Remove from dehydrator and let cool to room temperature.
Grind dried smoothie mixture in a coffee grinder into a fine powder.
Pack in a small zip lock bag.

On the trail:
Pour smoothie powder into a mug or wide-mouth @Nalgene bottle.
Add 2/3 cup water and stir/shake well.
Let stand for 5 minutes to rehydrate.

Nutrition: 298KCal, Carbs: 68.1g, Fat: 1.9g, Protein: 4.8g, Sodium: 3mg, Sugars: 38.4g, Dietary Fiber: 9.4g
Apx. weight: 40g/1.41oz

More Smoothie Recipes:

Peach Cobbler Smoothie
Raspberry Peach Breakfast Smoothie
Blueberry Chocolate Smoothie

13 Comments

  1. [email protected] on January 1, 2018 at 8:13 am

    Hi there, I’ve made your mango, berry and choc smoothies and was wondering if you had any suggestions to making them sligthly sweeter? I know that doesn’t make themas healthy or nutrious, I just have a sweet tooth and get sick of oats constantly for breakfast and was hoping you could help.

    • Tanya Krezevska on January 3, 2018 at 2:03 pm

      To make it sweeter, you can add to the dry mixture stevia powder or you can also add a bit honey to the the rehydrated smoothie.

  2. Weasel on October 3, 2017 at 1:15 am

    Oooh, I want to try these. On my last PCT thru-hike attempt, I ended up drinking a carnation shake every morning with Nido and coffee powder. I’d love to shake it up with these 😀

    • Tanya Krezevska on October 3, 2017 at 8:38 am

      Thank you! I found that smoothies I’ve made from ready fruit powders rehydrate better and have silky texture. Homemade dehydrated are a bit gritty, but edible anyway 🙂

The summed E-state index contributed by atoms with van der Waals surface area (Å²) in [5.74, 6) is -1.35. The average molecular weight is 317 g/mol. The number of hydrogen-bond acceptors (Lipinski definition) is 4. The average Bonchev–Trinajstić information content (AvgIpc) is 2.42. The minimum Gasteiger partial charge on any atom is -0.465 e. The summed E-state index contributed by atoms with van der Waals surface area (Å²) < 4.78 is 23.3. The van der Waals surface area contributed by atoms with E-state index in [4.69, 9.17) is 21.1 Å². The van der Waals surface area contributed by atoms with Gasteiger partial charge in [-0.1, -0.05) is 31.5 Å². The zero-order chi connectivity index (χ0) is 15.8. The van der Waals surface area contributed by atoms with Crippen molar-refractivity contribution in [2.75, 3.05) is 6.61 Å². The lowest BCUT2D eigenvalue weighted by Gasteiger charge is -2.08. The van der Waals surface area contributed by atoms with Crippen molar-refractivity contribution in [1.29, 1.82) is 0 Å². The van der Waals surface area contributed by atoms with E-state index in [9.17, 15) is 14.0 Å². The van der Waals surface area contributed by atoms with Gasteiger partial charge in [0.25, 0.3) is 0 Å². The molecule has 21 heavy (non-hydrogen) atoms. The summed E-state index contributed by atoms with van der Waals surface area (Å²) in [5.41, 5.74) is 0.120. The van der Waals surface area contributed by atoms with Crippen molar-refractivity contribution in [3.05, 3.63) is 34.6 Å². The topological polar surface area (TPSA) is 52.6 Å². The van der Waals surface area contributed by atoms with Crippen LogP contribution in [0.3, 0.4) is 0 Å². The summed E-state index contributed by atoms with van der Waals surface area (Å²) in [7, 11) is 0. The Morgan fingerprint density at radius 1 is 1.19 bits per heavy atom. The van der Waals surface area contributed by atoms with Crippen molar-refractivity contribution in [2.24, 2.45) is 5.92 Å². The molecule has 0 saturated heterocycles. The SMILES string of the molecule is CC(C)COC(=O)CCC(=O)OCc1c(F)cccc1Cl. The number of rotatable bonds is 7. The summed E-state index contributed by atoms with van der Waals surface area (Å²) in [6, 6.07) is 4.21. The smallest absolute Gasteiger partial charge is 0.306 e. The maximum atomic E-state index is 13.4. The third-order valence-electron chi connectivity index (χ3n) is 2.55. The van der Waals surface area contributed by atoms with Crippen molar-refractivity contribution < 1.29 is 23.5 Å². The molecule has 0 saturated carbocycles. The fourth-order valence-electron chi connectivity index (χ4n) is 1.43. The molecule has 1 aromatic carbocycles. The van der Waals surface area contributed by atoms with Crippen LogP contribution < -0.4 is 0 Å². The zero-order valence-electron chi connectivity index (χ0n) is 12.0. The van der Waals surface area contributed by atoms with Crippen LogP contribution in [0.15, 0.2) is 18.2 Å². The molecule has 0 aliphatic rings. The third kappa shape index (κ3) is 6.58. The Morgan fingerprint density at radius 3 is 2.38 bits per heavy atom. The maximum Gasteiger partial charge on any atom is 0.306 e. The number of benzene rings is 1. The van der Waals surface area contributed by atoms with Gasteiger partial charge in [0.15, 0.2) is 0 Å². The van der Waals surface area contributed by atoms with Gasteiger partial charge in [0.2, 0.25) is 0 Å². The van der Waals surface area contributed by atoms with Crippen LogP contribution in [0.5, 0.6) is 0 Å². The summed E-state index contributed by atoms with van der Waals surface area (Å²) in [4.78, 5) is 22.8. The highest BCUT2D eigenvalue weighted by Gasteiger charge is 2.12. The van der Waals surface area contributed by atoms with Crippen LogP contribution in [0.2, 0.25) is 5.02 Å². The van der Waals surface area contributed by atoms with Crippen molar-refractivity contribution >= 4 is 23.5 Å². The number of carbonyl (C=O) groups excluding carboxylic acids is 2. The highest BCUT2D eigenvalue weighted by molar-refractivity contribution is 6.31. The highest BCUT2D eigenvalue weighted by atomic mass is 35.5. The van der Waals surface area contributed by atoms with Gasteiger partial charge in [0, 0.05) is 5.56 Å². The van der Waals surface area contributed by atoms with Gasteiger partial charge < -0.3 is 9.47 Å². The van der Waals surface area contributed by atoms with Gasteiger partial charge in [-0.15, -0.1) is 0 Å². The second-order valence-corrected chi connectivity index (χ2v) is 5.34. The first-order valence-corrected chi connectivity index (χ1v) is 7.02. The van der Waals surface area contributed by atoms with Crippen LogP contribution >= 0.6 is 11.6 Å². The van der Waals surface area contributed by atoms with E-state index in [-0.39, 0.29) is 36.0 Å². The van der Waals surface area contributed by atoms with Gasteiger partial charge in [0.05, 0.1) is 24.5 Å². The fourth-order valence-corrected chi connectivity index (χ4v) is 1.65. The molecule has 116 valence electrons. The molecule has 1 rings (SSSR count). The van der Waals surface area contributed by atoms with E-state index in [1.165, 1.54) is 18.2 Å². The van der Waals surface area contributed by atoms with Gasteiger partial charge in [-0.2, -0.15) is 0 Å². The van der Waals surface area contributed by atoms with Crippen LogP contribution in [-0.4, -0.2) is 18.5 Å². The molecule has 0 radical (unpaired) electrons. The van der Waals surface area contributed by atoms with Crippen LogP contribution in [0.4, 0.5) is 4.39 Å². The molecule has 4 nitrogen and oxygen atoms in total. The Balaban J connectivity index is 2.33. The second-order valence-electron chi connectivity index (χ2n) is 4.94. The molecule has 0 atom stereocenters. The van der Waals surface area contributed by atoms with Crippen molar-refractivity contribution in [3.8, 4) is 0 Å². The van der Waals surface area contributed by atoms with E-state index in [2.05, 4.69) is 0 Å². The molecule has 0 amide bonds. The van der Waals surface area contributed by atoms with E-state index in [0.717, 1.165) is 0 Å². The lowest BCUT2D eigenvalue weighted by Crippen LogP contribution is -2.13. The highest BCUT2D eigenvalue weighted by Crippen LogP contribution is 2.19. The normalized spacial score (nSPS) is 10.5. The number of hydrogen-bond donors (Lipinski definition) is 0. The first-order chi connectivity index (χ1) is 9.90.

3. Jerry Wright on November 17, 2016 at 4:30 pm

    Hey Tanya,

    Any chance getting these into the app? I don’t always have internet on the trail.

    • Tanya Krezevska on November 21, 2016 at 11:19 am

      Hi Jerry! You can add an info about all your favorite no-cook foods into Trail Chef app >> http://www.trail-chef.com

  4. Rick on May 31, 2016 at 6:28 pm

    The mango smoothie recipe is listed as weighing approx 40g and containing Carbs: 42.4g, Fat: 46.9g, Protein: 5.8g, There’s definitely a math error in there. Do you know the actual weight?

    • Tanya Krezevska on May 31, 2016 at 6:34 pm

      Hi,Rick! There no math errors. The nutritional info was calculated on fresh, non-dehydrated smoothie and it’s correct because it stays same as after dehydration. Weight shown in the recipe is for the dried, packed and ready-for-the trail meal.

      • Rick on June 1, 2016 at 4:35 pm

        That’s still not possible. Even with all the water removed, something that weighs 40g can not contain over 90g of carbs, fat, and protein!

        I’ll be making some of these today / tonight and see if I can come up with my own nutritional info.

        • Tanya Krezevska on June 1, 2016 at 4:43 pm

          Hi, Rick! As I mentioned before, the nutritional info was calculated on fresh or rehydrated smoothie which weights around 300g/10.50oz. You’ll not consume it dry, right? You can use Calorie Count Program to analyze recipe and check nutritional value: https://www.caloriecount.com/cc/account/index.php

  5. Stefanie Schori on May 9, 2016 at 8:40 pm

    Is there a reason why you dehydrate it on such a low temperature? What happened if I dry it one level higher?
    Just getting started with my dehydrator…

    • Tanya Krezevska on May 9, 2016 at 9:56 pm

      Hi Stefanie! The reason I’ve used such a low temperature is my attempt to preserve vital nutrients as enzymes and vitamins. You can dry smoothie at 135F/57C.

  6. Alyssa on March 27, 2016 at 12:53 am

    Neat idea. I did not, however, have any luck with these rehydrating properly. They created more of a gritty juice, no matter how well I powdered the smoothie “bark”.